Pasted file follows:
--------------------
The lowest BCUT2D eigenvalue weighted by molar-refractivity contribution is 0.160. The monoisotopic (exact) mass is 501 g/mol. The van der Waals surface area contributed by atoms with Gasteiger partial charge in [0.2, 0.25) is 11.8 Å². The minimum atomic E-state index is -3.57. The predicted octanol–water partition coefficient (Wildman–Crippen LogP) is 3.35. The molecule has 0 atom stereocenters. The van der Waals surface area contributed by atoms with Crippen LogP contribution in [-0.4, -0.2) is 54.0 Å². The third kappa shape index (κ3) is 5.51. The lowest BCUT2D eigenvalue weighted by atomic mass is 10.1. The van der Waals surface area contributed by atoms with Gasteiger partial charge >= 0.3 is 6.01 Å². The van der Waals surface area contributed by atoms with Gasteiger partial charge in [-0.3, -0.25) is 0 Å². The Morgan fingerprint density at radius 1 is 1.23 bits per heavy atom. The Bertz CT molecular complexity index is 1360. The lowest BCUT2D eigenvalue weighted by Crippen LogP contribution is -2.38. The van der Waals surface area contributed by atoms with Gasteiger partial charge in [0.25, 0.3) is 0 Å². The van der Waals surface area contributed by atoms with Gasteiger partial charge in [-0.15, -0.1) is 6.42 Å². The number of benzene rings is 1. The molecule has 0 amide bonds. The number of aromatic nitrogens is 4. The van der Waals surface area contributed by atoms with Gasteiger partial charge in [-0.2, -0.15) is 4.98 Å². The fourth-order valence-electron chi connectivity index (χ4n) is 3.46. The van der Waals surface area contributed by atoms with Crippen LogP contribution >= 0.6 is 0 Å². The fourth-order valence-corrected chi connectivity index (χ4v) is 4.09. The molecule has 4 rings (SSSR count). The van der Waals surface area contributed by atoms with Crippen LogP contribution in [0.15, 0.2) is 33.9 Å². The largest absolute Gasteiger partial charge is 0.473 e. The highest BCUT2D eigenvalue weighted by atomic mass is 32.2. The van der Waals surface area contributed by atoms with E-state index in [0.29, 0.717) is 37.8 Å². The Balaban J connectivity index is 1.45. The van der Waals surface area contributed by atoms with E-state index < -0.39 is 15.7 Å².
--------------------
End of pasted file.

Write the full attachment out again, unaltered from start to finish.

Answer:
The lowest BCUT2D eigenvalue weighted by molar-refractivity contribution is 0.160. The monoisotopic (exact) mass is 501 g/mol. The van der Waals surface area contributed by atoms with Gasteiger partial charge in [0.2, 0.25) is 11.8 Å². The minimum atomic E-state index is -3.57. The predicted octanol–water partition coefficient (Wildman–Crippen LogP) is 3.35. The molecule has 0 atom stereocenters. The van der Waals surface area contributed by atoms with Crippen LogP contribution in [-0.4, -0.2) is 54.0 Å². The third kappa shape index (κ3) is 5.51. The lowest BCUT2D eigenvalue weighted by atomic mass is 10.1. The van der Waals surface area contributed by atoms with Gasteiger partial charge >= 0.3 is 6.01 Å². The van der Waals surface area contributed by atoms with Gasteiger partial charge in [-0.3, -0.25) is 0 Å². The Morgan fingerprint density at radius 1 is 1.23 bits per heavy atom. The Bertz CT molecular complexity index is 1360. The lowest BCUT2D eigenvalue weighted by Crippen LogP contribution is -2.38. The van der Waals surface area contributed by atoms with Gasteiger partial charge in [0.25, 0.3) is 0 Å². The van der Waals surface area contributed by atoms with Gasteiger partial charge in [-0.15, -0.1) is 6.42 Å². The number of benzene rings is 1. The molecule has 0 amide bonds. The number of aromatic nitrogens is 4. The van der Waals surface area contributed by atoms with Gasteiger partial charge in [-0.2, -0.15) is 4.98 Å². The fourth-order valence-electron chi connectivity index (χ4n) is 3.46. The van der Waals surface area contributed by atoms with Crippen LogP contribution >= 0.6 is 0 Å². The fourth-order valence-corrected chi connectivity index (χ4v) is 4.09. The molecule has 4 rings (SSSR count). The van der Waals surface area contributed by atoms with Crippen LogP contribution in [0.15, 0.2) is 33.9 Å². The largest absolute Gasteiger partial charge is 0.473 e. The highest BCUT2D eigenvalue weighted by atomic mass is 32.2. The van der Waals surface area contributed by atoms with E-state index in [0.29, 0.717) is 37.8 Å². The Balaban J connectivity index is 1.45. The van der Waals surface area contributed by atoms with E-state index < -0.39 is 15.7 Å².